I am an interaction designer who approaches problem-solving by placing a high value on teamwork, critical thinking, elegance, and attention to detail.
This is a concept for new features for the Call of Duty companion app to increase social engagement.
Our project partner, Activision, challenged us to create social features for their Call of Duty Companion App. They were looking for features that would keep people engaged with the companion app and the game. The companion app as it existed, did not provide any social features and had a very niche use, limiting its audience. My group—Gaby Castro, Julia Engfer, Omzee Pitchford, Drew Hemnes, Casey Montz, and I—wanted to change the way COD players saw the companion app by adding new features, while keeping in mind the unique social climate surrounding Call of Duty.
Through our early interviews and netnography, we learned that certain players who enjoy playing Call of Duty still limit their social interactions with the COD community because of the risk of exposure to toxic behavior and the inability to find like-minded players. It was also apparent that the existing Squads feature was being underutilized. We felt that the way to increase social engagement was to encourage social behavior from these reticent players by reimagining Squads.
Our ultimate concept has two main features: companions tags and a modified Squad system. Players can create a more personalized profile that includes a way to add “tags” that identify certain characteristics about who they are as players. These then get used to find appropriate Squads (groups of players who pool their stats) containing groups of like-minded players. These squads then provide a chat feature that allows squad members to correspond with each other.
A mobile app and web portal as part of a service design to create a formalized and centralized way for students to make proposals to their schools.
Our project partner, Beyond 12, asked us to design a way to mobilize community college students to improve their schools. Our group—Di Xu, Aaron Guhin, Omzee Pitchford, and I—chose to find a way to improve the college experience for low-income students, who are generally more burdened than other students.
We conducted interviews with low-income students at Santa Monica College to understand their unique pain points and how those issues stand in the way of improving their schools. From these discussions, we learned that low-income students, on average, have additional obligations that detract from their ability to engage with their schools, particularly with regard to confusing and time consuming processes like making proposals for change.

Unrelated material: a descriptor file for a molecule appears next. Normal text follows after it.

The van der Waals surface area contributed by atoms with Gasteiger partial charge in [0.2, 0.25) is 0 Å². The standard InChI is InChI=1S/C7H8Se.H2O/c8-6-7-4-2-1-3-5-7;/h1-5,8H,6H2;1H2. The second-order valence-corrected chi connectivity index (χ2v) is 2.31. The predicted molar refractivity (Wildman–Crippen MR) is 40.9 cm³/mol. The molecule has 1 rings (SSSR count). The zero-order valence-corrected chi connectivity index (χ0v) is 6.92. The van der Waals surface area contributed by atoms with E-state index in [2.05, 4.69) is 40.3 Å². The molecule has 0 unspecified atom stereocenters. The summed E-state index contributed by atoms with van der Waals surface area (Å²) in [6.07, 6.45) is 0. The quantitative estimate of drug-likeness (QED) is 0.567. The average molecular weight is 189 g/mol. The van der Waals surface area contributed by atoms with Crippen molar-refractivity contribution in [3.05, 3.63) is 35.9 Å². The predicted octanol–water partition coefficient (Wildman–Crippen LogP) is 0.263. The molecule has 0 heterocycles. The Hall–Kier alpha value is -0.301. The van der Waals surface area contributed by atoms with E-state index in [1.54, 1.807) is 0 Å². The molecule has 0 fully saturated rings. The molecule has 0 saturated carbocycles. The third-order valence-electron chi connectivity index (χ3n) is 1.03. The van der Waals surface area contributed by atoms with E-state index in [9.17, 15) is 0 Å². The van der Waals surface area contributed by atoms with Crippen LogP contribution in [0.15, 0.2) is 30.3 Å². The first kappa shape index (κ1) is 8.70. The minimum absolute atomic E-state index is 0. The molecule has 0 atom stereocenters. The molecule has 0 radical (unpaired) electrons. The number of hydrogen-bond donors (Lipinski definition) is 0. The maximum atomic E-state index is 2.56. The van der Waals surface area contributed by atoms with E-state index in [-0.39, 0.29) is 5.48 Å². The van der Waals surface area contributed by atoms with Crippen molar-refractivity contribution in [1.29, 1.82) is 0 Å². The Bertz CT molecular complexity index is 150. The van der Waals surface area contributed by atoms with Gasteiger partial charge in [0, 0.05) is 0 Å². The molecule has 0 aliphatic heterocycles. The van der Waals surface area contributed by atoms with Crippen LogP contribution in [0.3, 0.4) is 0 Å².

The Beyond 12 Action Board is our concept for a system that makes the process of proposing changes to school administration more accessible to students as a whole while giving particular priority to proposals from low-income students. The concept contains a student-facing mobile app and web portal and an admin-facing web portal. Students would use their portals to compose and submit propositions for school change that would get posted to a student-facing board and would get sent to school administration. It contains features for searching existing proposals, following and joining proposals, tracking the progress of your submissions, discussing ideas with students and administration.
An app to help keep inventories for community fridges accurate and help fridge volunteers.
This project was created by me and Aaron Guhin for an Adobe Creative Jam. The prompt of the Jam was to create a prototype of a mobile app that would address an issue related to food security. We needed to both find an issue and design an app that wouldn’t seem obvious. We decided to design for community fridges because they are interesting. But we didn’t know much about them.
We conducted research into community fridges to gain a deeper understanding. Our observational research led us to discover that, although there were attempts to provide fridge inventories on websites, they were incredibly inaccurate. In order to make these inventories valuable, there needed to be a way to keep track of what went into the fridges and what went out of the fridges, but it would have to be done in a way that wouldn’t undermine the spirit of the community fridge concept.
Fridgee is an app prototype that allows volunteers, donors, and donees to participate in the process of keeping fridge contents up to date. These users would use the app to unlock the fridge and then use a simple interface to indicate what they added or removed. It features a minimal sign-up process, a way to find fridges, language options, a way to report issues, and a way for volunteers to schedule their visits.